Last modified: 2006-12-30 by
Keywords: united states shipping lines |
Links: FOTW homepage | search | disclaimer and copyright | | mirrors
by Jarig Bakker, based on the website of the National Maritime Museum.
From the website of the National Maritime Museum, "the house flag of Jackson Marine Corp., Aransas Pass, Texas. A blue, white and blue triband with the letters 'JMC' in blue across the broader white central stripe (this is double sided). The flag is made of nylon fabric with a cotton hoist. The hoist has a brass eyelet at each end."
Aransas Pass is named for the pass between the islands that link Corpus Christi and Aransas bays. In 1720 the French navigator Jean Béranger, seeking to reinstate the French claim to La Salle's old site at Matagorda Bay, entered Aransas Pass and explored Aransas Bay. He wrote a lucid account and a member of his company made an accurate map.
Jarig Bakker, 18 August 2004
J. H. Brown & Co., Providence
The same family that endowed Brown University in Providence. The flag is the same as that of Texas, but John H. Brown was already sending ships to China as early as 1787, so there is presumably no connection.
Source: Painting in collection of Peabody Essex Museum, at www.pem.org, follow links to library.
Joe McMillan, 4 September 2001
by Joe McMillan
Johnes & Johnson, New York
Mid 19th century firm. Flag a white burgee with blue upper and lower edges and the initials "JJ."
Source: chart of "Private Signals of the Merchants of New York"
Joe McMillan, 25 October 2001
The Joy Steamboat Co. was a little company transporting goods and passengers in the Long Island Sound, tried to survive against heavy competition, and went under (1899-1907). A quote from the Encyclopedia Titanica message board:
“The Joy Line was a relatively new company, serving the NYC/Boston/Providence routes. In today's term the Joy Line could be described as a budget competitor to the older, larger and better financed lines which plied Long Island Sound. chief amongst them the Fall River Line.”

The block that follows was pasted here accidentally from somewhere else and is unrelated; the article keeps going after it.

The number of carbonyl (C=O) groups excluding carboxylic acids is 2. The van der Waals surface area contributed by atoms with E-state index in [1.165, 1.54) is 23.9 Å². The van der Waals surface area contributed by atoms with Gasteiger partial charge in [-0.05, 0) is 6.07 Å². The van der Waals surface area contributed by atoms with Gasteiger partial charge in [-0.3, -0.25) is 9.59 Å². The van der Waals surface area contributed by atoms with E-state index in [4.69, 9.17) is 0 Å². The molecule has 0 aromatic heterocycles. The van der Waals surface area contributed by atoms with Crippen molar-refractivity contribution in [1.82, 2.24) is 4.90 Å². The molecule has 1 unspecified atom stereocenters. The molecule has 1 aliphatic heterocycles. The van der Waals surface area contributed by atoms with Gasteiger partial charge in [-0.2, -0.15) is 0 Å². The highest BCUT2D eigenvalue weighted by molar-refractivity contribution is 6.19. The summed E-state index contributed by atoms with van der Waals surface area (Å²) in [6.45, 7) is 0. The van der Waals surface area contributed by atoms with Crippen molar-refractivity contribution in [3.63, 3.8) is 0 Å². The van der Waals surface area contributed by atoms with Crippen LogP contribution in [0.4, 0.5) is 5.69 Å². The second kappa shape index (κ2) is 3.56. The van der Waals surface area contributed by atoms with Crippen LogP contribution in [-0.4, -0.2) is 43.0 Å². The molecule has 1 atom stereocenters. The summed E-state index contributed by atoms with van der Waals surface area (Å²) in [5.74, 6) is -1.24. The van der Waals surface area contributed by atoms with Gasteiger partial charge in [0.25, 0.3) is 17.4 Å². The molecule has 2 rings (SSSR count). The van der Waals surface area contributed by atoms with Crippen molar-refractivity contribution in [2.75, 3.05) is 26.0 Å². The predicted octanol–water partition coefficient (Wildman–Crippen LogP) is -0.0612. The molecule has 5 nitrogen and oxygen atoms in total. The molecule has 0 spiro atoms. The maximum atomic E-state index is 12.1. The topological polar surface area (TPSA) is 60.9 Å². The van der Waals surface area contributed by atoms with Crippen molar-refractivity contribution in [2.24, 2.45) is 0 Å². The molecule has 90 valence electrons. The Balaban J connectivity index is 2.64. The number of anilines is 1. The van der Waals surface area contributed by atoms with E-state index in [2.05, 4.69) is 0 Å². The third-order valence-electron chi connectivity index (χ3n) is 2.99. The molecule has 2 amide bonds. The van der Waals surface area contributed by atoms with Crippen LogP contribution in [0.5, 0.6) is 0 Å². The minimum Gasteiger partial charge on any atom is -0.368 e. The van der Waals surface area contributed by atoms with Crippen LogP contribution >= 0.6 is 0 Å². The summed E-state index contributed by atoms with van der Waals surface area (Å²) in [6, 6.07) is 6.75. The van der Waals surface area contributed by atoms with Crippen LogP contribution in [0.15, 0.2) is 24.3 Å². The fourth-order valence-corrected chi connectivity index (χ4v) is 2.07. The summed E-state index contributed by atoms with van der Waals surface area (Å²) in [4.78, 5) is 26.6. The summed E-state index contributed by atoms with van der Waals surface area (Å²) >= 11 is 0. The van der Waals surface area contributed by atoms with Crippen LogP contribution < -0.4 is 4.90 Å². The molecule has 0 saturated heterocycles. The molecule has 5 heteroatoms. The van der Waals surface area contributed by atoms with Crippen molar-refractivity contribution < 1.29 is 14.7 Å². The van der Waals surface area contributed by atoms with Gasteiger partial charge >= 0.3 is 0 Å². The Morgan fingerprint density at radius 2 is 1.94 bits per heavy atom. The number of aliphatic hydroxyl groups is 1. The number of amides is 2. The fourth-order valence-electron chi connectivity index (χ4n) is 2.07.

To give an idea of the Joy Line’s area of activity, see this clickable map.
Here is a long but relevant quote from a 1908 speech about the trend towards a transportation monopoly in Massachusetts (http://library.louisville.edu/law/brandeis/b16.html):
“A few years ago we had four rail and water lines to New York via the Sound—the Fall River Line, the Providence Line, the Stonington Line and the Norwich Line. All of these have passed into the hands of the New Haven; and another rail and water line to New York—the New Bedford Line—belongs also to the New Haven. Later a new competitor—the Joy Line—arose; but soon it also passed into New Haven control. Finally the Enterprise Transportation Company was started, with boats running from New York to Fall River and to Providence, and with good promise of success. The New Haven, under secret cover of the Neptune Line and of the Joy Line, entered into fierce competition with the Enterprise Transportation Company. Last October the Enterprise Transportation Company succumbed. (...) Not a single independent line of steamboats exists between Massachusetts and New York except the Metropolitan Line; and now that, like other competitors of the New Haven, has passed into receivers' hands. May we not expect to see (...) the last vestige of steamship competition disappear?”
For “New Haven” read the railroad interests of the (in)famous J.P. Morgan. As to the house flag – it could hardly have been simpler. See this painting of the ill-fated ship Larchmont: http://www.1artclub.com/uploads/18-0084.jpg and the (clickable) picture of various steamship passes (top row, centre): http://www.liveauctioneers.com/s/lot-55149.html. Both show a blue flag bearing the owner’s name in white letters.
Jan Mertens, 28 December 2005
US shipping lines house flags - 'K' continuedMostbet